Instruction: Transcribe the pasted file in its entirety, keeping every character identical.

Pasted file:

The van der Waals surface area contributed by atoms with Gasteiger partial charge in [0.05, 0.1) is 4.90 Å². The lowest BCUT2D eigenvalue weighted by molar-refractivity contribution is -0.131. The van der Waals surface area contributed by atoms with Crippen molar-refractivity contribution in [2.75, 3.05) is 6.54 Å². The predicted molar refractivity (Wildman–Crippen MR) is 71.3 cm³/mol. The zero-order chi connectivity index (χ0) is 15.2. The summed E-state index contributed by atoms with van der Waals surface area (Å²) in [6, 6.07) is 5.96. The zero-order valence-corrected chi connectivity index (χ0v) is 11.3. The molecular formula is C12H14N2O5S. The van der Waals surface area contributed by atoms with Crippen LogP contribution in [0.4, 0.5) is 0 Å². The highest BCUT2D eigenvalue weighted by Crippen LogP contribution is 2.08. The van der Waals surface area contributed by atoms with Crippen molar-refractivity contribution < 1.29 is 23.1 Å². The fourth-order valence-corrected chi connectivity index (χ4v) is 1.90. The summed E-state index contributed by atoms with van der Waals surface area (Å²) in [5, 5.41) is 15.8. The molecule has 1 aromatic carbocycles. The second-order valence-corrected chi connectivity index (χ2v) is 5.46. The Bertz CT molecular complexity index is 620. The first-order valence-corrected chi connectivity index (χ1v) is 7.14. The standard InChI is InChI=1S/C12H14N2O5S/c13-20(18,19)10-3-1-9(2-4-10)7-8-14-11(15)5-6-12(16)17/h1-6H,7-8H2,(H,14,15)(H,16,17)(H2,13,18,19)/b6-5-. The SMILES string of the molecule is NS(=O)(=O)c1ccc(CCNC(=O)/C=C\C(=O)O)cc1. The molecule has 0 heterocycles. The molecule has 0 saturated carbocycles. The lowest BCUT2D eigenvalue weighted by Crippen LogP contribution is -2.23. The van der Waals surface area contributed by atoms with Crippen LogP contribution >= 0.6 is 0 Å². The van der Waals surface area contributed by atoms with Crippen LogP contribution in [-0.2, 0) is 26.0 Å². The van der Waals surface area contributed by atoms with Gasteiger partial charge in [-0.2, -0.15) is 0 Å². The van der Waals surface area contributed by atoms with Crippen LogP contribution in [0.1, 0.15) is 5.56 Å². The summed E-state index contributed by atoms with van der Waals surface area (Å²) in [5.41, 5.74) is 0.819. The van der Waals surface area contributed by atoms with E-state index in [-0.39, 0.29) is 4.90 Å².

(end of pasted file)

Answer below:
The van der Waals surface area contributed by atoms with Gasteiger partial charge in [0.05, 0.1) is 4.90 Å². The lowest BCUT2D eigenvalue weighted by molar-refractivity contribution is -0.131. The van der Waals surface area contributed by atoms with Crippen molar-refractivity contribution in [2.75, 3.05) is 6.54 Å². The predicted molar refractivity (Wildman–Crippen MR) is 71.3 cm³/mol. The zero-order chi connectivity index (χ0) is 15.2. The summed E-state index contributed by atoms with van der Waals surface area (Å²) in [6, 6.07) is 5.96. The zero-order valence-corrected chi connectivity index (χ0v) is 11.3. The molecular formula is C12H14N2O5S. The van der Waals surface area contributed by atoms with Crippen LogP contribution in [0.4, 0.5) is 0 Å². The highest BCUT2D eigenvalue weighted by Crippen LogP contribution is 2.08. The van der Waals surface area contributed by atoms with Crippen molar-refractivity contribution < 1.29 is 23.1 Å². The fourth-order valence-corrected chi connectivity index (χ4v) is 1.90. The summed E-state index contributed by atoms with van der Waals surface area (Å²) in [5, 5.41) is 15.8. The molecule has 1 aromatic carbocycles. The second-order valence-corrected chi connectivity index (χ2v) is 5.46. The Bertz CT molecular complexity index is 620. The first-order valence-corrected chi connectivity index (χ1v) is 7.14. The standard InChI is InChI=1S/C12H14N2O5S/c13-20(18,19)10-3-1-9(2-4-10)7-8-14-11(15)5-6-12(16)17/h1-6H,7-8H2,(H,14,15)(H,16,17)(H2,13,18,19)/b6-5-. The SMILES string of the molecule is NS(=O)(=O)c1ccc(CCNC(=O)/C=C\C(=O)O)cc1. The molecule has 0 heterocycles. The molecule has 0 saturated carbocycles. The lowest BCUT2D eigenvalue weighted by Crippen LogP contribution is -2.23. The van der Waals surface area contributed by atoms with Crippen LogP contribution >= 0.6 is 0 Å². The van der Waals surface area contributed by atoms with Crippen LogP contribution in [-0.2, 0) is 26.0 Å². The van der Waals surface area contributed by atoms with Gasteiger partial charge in [-0.2, -0.15) is 0 Å². The van der Waals surface area contributed by atoms with Crippen LogP contribution in [0.1, 0.15) is 5.56 Å². The summed E-state index contributed by atoms with van der Waals surface area (Å²) in [5.41, 5.74) is 0.819. The van der Waals surface area contributed by atoms with E-state index in [-0.39, 0.29) is 4.90 Å².